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Potts L.F.,Emory University | Uthayathas S.,Emory University | Greven A.C.M.,Emory University | Dyavarshetty B.,Emory University | And 2 more authors.
Behavioural Pharmacology | Year: 2015

The aim of this study was to develop a quantitative scale to assess levodopa-induced dyskinesias (LIDs) in nonhuman primates using a video-based scoring system [Quantitative Dyskinesia Scale (QDS)]. Six macaques with stable Parkinsonism and LID were used for tests of the new QDS, in comparison with our current standardized scale (Drug-Related Side effects), which provides a classic subjective measurement of dyskinesia. QDS scoring is based on systematic movement counts in time frames, using videotape recordings. For both scales, body segments scored included each extremity, the trunk, the neck, and the face, and raters were blinded to L-dopa treatments. Comparison of the two scales revealed that their scores are highly correlated with and are parallel to the L-dopa pharmacokinetic profile, although the QDS provided significantly more quantifiable measurements. This remained the case after separating animals into groups of mild and severe dyskinesias. Inter-rater reliability for application of the QDS was confirmed from scores obtained by three examiners. We conclude that the QDS is a quantitative tool for reliably scoring LID in parkinsonian monkeys at all levels of severity of dyskinesia. The application of this new standard for scoring LID in primates will allow for more precise measurements of the effects of experimental treatments and will improve the quality of results obtained in translational studies. © 2015 Wolters Kluwer Health, Inc. All rights reserved. Source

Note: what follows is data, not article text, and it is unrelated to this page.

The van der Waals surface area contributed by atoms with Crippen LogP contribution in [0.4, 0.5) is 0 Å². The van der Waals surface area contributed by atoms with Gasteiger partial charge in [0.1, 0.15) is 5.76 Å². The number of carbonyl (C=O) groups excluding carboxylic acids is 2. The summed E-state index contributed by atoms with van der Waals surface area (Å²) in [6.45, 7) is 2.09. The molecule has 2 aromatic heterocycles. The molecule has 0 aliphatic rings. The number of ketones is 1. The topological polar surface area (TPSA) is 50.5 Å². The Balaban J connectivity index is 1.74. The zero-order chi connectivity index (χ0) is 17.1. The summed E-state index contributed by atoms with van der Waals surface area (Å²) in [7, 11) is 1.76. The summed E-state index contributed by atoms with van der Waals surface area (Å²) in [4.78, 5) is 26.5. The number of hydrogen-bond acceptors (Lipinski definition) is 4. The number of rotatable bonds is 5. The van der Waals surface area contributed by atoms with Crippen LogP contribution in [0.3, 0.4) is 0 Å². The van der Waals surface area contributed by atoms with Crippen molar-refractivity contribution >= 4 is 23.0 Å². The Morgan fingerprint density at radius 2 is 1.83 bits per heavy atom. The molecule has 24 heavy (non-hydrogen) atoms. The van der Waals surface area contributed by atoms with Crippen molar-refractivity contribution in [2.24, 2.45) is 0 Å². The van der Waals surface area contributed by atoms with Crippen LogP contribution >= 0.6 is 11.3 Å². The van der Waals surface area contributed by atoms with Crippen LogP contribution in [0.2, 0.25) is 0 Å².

Braithwaite S.P.,Signum Biosciences | Voronkov M.,Signum Biosciences | Stock J.B.,Signum Biosciences | Stock J.B.,Princeton University | Mouradian M.M.,Center for Neurodegenerative and Neuroimmunologic Diseases
Neurochemistry International | Year: 2012

Phosphorylation is a key post-translational modification for cellular signaling, and abnormalities in this process are observed in several neurodegenerative disorders. Among these disorders, Parkinson's disease (PD) is particularly intriguing as there are both genetic causes of disease that involve phosphorylation, and pathological hallmarks of disease composed of a hyperphosphorylated protein. Two of the major genes linked to PD are themselves kinases - leucine rich repeat kinase 2 (LRRK2) and phosphatase and tensin induced homolog kinase 1 (PINK1). Mutations in LRRK2 lead to its increased kinase activity and dominantly inherited PD, while mutations in PINK1 lead to loss of function and recessive PD. A third genetic linkage to disease is α-synuclein, a protein that is heavily phosphorylated in Lewy bodies and Lewy neurites, the pathological hallmarks of PD. The phosphorylation of α-synuclein at various residues influences its aggregation, either positively or negatively, thereby impacting its central role in disease pathogenesis. Given these associations of phosphorylation with PD, modulation of this modification is an attractive therapeutic strategy. The kinases that act in these disease relevant pathways have been the primary target for such approaches. But, the development of kinase inhibitors has been complicated by the necessary specificity to retain safety, the redundancy of kinases leading to lack of efficacy, and the difficulties in overcoming the blood-brain barrier. The field of modulating phosphatases has the potential to overcome some of these issues and provide the next generation of therapeutic targets for PD. In this review, we address the phosphorylation pathways involved in PD, the kinases and issues related to their inhibition, and the evolving field of the phosphatases relevant in PD and how they may be targeted pharmacologically. © 2011 Elsevier Ltd. All rights reserved. Source